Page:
The coalition spokesman in Iraq, Dan Senor, said the Spanish presence was critical to their efforts.
By Paul Wood
BBC correspondent in Baghdad
Speaking shortly after Spain's Socialist Party prime minister-elect confirmed he will pull troops out of Iraq unless the UN takes charge, Mr Senor said the Spaniards were performing "heroically".
Spain has the fifth largest national contingent in Iraq
However, his remarks do not distinguish between the military and the political effects of a Spanish withdrawal.
Spanish troops make up less than 1% of the total international military strength in the country.
The Spanish Ministry of Defence says it has 1,412 military personnel currently serving in Iraq. Most are based in Diwaniya in southern Iraq.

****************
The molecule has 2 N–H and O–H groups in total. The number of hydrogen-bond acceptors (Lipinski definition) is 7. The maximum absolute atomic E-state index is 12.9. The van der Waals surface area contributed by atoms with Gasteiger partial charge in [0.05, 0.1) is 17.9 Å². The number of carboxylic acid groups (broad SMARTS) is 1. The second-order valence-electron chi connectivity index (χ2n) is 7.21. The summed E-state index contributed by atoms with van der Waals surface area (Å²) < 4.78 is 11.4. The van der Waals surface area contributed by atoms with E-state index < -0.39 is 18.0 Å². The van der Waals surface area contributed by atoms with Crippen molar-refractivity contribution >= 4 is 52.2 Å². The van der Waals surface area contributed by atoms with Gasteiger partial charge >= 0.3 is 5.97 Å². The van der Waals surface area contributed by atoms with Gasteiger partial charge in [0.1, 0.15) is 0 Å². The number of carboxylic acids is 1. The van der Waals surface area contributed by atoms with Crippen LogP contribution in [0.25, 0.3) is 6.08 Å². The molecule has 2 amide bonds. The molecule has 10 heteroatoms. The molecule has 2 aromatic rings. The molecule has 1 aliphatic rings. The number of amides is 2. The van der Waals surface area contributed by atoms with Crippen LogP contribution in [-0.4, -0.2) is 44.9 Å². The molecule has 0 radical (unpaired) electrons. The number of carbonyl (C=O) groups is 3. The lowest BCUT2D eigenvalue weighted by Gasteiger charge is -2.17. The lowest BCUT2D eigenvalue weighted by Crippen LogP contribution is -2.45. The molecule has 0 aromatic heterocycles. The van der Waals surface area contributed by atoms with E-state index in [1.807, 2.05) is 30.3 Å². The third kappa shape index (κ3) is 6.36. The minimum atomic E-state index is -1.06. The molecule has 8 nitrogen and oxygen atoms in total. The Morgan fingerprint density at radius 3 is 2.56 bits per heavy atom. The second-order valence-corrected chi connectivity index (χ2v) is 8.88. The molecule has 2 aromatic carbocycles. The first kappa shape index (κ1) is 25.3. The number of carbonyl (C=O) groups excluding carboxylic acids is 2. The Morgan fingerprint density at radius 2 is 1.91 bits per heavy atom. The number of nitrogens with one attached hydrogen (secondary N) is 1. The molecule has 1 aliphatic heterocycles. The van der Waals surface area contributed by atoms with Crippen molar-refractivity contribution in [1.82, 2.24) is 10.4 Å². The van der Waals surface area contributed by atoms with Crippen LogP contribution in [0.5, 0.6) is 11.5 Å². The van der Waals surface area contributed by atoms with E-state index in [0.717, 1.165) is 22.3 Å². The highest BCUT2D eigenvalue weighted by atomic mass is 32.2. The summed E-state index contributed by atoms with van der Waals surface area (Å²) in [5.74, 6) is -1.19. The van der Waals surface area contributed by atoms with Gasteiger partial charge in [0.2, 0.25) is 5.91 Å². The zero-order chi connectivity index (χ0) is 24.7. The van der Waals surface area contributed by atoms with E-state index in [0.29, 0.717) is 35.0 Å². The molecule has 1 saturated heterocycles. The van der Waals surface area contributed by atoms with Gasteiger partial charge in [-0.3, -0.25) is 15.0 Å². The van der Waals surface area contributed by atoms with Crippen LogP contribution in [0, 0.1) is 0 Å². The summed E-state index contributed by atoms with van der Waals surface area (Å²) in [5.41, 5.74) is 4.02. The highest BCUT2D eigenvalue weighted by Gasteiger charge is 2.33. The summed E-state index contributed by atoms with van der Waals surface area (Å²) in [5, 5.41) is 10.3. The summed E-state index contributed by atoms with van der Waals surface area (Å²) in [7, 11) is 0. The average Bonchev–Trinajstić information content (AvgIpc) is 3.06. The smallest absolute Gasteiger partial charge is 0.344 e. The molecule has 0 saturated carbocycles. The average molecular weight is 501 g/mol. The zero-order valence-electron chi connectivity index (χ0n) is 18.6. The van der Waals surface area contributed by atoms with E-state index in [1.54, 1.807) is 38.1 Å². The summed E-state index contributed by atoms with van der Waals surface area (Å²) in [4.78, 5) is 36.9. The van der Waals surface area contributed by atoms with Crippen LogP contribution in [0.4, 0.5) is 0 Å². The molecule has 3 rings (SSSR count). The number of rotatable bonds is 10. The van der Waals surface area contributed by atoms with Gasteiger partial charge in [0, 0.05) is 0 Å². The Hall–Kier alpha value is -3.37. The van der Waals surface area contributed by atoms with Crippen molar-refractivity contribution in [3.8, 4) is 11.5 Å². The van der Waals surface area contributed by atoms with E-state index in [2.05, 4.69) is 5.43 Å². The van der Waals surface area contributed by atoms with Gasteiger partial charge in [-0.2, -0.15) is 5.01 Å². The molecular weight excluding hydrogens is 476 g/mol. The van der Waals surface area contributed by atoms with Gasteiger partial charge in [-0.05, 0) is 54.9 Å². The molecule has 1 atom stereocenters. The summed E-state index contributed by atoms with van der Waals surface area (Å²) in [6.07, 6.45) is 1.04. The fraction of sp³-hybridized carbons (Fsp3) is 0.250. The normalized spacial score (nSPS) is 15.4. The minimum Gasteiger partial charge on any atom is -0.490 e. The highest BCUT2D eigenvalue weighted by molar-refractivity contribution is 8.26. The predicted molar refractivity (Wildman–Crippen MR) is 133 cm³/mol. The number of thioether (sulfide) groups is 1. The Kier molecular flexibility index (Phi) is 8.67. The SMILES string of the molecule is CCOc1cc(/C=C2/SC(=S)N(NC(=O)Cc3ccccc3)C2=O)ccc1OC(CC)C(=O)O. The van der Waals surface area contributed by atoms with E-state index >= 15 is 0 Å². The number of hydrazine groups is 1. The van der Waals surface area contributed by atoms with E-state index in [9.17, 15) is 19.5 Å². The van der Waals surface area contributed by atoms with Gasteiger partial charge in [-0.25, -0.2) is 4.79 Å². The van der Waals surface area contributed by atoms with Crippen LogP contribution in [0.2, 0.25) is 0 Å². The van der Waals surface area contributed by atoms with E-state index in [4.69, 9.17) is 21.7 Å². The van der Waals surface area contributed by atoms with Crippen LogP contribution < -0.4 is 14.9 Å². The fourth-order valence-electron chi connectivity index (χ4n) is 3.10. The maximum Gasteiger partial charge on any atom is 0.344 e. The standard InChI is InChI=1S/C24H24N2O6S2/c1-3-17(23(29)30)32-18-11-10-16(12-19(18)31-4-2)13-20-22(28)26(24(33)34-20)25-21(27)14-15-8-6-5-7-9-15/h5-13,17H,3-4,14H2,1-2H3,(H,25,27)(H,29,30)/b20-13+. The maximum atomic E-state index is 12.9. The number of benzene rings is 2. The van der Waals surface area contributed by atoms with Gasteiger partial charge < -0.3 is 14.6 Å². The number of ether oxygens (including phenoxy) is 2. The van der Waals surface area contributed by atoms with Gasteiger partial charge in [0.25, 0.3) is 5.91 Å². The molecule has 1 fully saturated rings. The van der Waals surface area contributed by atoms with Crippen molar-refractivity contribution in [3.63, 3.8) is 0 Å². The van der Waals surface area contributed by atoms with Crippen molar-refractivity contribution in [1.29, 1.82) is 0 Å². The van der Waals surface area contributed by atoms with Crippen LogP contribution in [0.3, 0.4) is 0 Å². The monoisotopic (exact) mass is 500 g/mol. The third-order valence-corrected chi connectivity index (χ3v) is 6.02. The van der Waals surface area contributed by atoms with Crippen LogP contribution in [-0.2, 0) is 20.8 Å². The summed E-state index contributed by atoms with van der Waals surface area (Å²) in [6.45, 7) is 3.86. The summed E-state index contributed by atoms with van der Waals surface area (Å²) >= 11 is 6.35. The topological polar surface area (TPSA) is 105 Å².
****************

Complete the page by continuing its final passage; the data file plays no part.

Ahead of the Spanish, the coalition includes, in order of size, 124,000 Americans, 8,000 British troops, some 2,500 Poles, and 1,600 Ukrainians.
So, valuable and professional as the Spanish contribution undoubtedly is, their withdrawal is not going to cause a collapse in security.
The political effects, however, are more worrying for the US and Britain - the two occupying powers here.
The coalition now comprises some 60 nations. Washington repeatedly stresses this figure to emphasise that this is not a purely American operation.
If the Spanish do leave, will others reassess their commitment?
And the Spanish have said they will make their decision based on the situation in Iraq up until 1 July, when a new interim Iraqi government will take over.
The Americans know they have to maintain confidence if this transfer of power is to go ahead - the last thing they want in this very sensitive period is for this political process to be undermined by Spanish doubts over security.